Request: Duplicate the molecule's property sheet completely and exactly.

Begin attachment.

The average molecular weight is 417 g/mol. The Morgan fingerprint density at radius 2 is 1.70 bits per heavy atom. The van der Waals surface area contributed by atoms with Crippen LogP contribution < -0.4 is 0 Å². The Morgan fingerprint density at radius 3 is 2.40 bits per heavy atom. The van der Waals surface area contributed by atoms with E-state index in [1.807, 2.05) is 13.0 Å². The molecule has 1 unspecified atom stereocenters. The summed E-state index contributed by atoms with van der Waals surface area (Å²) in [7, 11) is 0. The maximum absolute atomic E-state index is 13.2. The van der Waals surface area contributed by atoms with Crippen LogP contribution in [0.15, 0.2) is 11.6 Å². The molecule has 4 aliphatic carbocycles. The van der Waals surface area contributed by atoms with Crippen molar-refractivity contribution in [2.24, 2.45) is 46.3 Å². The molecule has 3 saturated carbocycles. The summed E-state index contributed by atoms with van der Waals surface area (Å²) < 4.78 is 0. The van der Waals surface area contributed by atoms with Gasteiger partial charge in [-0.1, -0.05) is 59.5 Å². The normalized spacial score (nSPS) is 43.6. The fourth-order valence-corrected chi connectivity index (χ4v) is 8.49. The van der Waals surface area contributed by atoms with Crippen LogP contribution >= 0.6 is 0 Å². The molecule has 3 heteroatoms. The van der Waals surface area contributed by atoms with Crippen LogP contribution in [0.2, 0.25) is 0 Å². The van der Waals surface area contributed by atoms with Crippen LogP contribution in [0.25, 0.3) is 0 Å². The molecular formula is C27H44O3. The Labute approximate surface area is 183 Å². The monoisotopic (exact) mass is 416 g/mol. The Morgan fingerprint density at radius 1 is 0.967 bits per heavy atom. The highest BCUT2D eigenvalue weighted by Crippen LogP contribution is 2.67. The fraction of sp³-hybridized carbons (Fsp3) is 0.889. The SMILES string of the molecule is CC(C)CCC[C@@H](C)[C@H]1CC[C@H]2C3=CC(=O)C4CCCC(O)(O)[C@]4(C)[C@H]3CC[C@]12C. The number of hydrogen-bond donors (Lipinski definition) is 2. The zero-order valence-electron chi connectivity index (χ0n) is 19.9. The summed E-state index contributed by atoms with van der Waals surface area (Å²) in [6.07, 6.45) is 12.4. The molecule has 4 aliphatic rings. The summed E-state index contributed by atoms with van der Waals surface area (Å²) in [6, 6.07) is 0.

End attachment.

The average molecular weight is 417 g/mol. The Morgan fingerprint density at radius 2 is 1.70 bits per heavy atom. The van der Waals surface area contributed by atoms with Crippen LogP contribution < -0.4 is 0 Å². The Morgan fingerprint density at radius 3 is 2.40 bits per heavy atom. The van der Waals surface area contributed by atoms with E-state index in [1.807, 2.05) is 13.0 Å². The molecule has 1 unspecified atom stereocenters. The summed E-state index contributed by atoms with van der Waals surface area (Å²) in [7, 11) is 0. The maximum absolute atomic E-state index is 13.2. The van der Waals surface area contributed by atoms with Crippen LogP contribution in [0.15, 0.2) is 11.6 Å². The molecule has 4 aliphatic carbocycles. The van der Waals surface area contributed by atoms with Crippen molar-refractivity contribution in [2.24, 2.45) is 46.3 Å². The molecule has 3 saturated carbocycles. The summed E-state index contributed by atoms with van der Waals surface area (Å²) < 4.78 is 0. The van der Waals surface area contributed by atoms with Gasteiger partial charge in [-0.1, -0.05) is 59.5 Å². The normalized spacial score (nSPS) is 43.6. The fourth-order valence-corrected chi connectivity index (χ4v) is 8.49. The van der Waals surface area contributed by atoms with Crippen LogP contribution >= 0.6 is 0 Å². The molecule has 3 heteroatoms. The van der Waals surface area contributed by atoms with Crippen LogP contribution in [0.2, 0.25) is 0 Å². The van der Waals surface area contributed by atoms with Crippen LogP contribution in [0.25, 0.3) is 0 Å². The molecular formula is C27H44O3. The Labute approximate surface area is 183 Å². The monoisotopic (exact) mass is 416 g/mol. The Morgan fingerprint density at radius 1 is 0.967 bits per heavy atom. The highest BCUT2D eigenvalue weighted by Crippen LogP contribution is 2.67. The fraction of sp³-hybridized carbons (Fsp3) is 0.889. The SMILES string of the molecule is CC(C)CCC[C@@H](C)[C@H]1CC[C@H]2C3=CC(=O)C4CCCC(O)(O)[C@]4(C)[C@H]3CC[C@]12C. The number of hydrogen-bond donors (Lipinski definition) is 2. The zero-order valence-electron chi connectivity index (χ0n) is 19.9. The summed E-state index contributed by atoms with van der Waals surface area (Å²) in [6.07, 6.45) is 12.4. The molecule has 4 aliphatic rings. The summed E-state index contributed by atoms with van der Waals surface area (Å²) in [6, 6.07) is 0.